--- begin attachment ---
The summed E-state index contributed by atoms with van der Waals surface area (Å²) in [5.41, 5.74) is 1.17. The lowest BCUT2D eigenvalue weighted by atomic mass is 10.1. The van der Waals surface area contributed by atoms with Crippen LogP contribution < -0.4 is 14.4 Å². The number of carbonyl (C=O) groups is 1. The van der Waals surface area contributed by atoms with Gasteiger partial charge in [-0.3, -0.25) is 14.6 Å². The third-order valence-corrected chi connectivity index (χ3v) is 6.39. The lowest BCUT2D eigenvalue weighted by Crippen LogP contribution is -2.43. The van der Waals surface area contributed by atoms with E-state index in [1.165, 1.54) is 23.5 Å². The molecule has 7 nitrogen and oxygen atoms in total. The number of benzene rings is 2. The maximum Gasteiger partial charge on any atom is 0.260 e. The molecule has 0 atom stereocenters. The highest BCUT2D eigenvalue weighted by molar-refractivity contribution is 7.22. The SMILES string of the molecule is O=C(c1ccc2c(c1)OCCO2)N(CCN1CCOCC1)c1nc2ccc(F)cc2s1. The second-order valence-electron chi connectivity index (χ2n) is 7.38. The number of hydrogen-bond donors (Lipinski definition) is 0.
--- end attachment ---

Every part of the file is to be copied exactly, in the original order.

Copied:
The summed E-state index contributed by atoms with van der Waals surface area (Å²) in [5.41, 5.74) is 1.17. The lowest BCUT2D eigenvalue weighted by atomic mass is 10.1. The van der Waals surface area contributed by atoms with Crippen LogP contribution < -0.4 is 14.4 Å². The number of carbonyl (C=O) groups is 1. The van der Waals surface area contributed by atoms with Gasteiger partial charge in [-0.3, -0.25) is 14.6 Å². The third-order valence-corrected chi connectivity index (χ3v) is 6.39. The lowest BCUT2D eigenvalue weighted by Crippen LogP contribution is -2.43. The van der Waals surface area contributed by atoms with E-state index in [1.165, 1.54) is 23.5 Å². The molecule has 7 nitrogen and oxygen atoms in total. The number of benzene rings is 2. The maximum Gasteiger partial charge on any atom is 0.260 e. The molecule has 0 atom stereocenters. The highest BCUT2D eigenvalue weighted by molar-refractivity contribution is 7.22. The SMILES string of the molecule is O=C(c1ccc2c(c1)OCCO2)N(CCN1CCOCC1)c1nc2ccc(F)cc2s1. The second-order valence-electron chi connectivity index (χ2n) is 7.38. The number of hydrogen-bond donors (Lipinski definition) is 0.